Now, can every day be like this? As we go forward, I will continue a routine similar to today changing things as I need (when to take a walk or days we have gymnastics, etc). I can be flexable w/it. I'll also add in new "toys" and material as I get more into Waldorf and Enki and etc... I also have Brite Music and we listen to that as well.

If anyone has any advice, feel free. Thanks for reading and letting me "vent" in a good way. I think this is my longest post ever! :


January
-a mom who finally sees how she can "homeschool".
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Old 01-01-2007, 11:38 PM - Thread Starter
 
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mimiharshe, that was beautiful, and very inspiring!

Does anyone know of any Waldorf sites that are having sales or free shipping? I want to get some main lesson books.

Also, do we want to make this a monthly thing and start a January thread? I'm really digging the comradery and friendship here, and would love to make this an ongoing this!

Flowers, fairies, gardens, and rainbows-- Seasons of Joy: 10 weeks of crafts, handwork, painting, coloring, circle time, fairy tales, and more!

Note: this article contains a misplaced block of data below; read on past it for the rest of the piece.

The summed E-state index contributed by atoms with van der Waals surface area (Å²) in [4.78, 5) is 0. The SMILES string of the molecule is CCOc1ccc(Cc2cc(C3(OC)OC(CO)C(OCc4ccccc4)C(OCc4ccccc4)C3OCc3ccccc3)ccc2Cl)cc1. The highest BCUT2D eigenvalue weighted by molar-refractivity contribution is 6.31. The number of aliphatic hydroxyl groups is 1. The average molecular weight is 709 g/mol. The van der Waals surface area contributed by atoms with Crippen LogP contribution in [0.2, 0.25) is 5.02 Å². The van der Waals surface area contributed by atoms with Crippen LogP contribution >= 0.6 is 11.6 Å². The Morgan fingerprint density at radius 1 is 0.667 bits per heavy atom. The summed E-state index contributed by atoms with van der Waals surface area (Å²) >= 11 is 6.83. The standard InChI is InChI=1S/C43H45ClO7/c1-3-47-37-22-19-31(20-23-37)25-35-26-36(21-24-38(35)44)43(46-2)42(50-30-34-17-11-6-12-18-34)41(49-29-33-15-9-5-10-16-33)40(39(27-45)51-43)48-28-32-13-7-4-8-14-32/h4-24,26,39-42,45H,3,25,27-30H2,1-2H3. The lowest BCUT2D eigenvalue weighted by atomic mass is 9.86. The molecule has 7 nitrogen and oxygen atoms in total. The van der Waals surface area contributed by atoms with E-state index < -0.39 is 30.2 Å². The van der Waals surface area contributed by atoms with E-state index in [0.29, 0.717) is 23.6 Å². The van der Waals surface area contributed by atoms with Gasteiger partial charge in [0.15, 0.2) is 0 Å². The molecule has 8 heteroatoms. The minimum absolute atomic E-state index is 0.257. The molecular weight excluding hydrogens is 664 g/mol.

Check out the blog for family fun, homeschooling, books, simple living, and 6 fabulous children, including twin toddlers

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Old 01-01-2007, 11:39 PM - Thread Starter
 
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Oh, and I forgot to say, I had a real heart-to-heart with DH, who was concerned that I was sort of flitting from one thing to another. I feel like we really understand one another now, and he totally supports this move back to more Waldorf-inspired living. He also gave me the go-ahead to pull Katie Grace from the charter school ASAP (originally we were going to wait til around March.) So- W00t!

Flowers, fairies, gardens, and rainbows-- Seasons of Joy: 10 weeks of crafts, handwork, painting, coloring, circle time, fairy tales, and more!
Check out the blog for family fun, homeschooling, books, simple living, and 6 fabulous children, including twin toddlers

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Old 01-02-2007, 12:30 AM
 
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I think a monthly thread would be great!
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Old 01-02-2007, 12:41 AM
 
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Originally Posted by jessicaSAR View Post

For practical life, I think decluttering and shutting off the tv help immensely. Create simple play spaces with imaginative, open ended toys. And get little mops and brooms and feather dustersf or the kids to help with housework (they love this)! .[/I]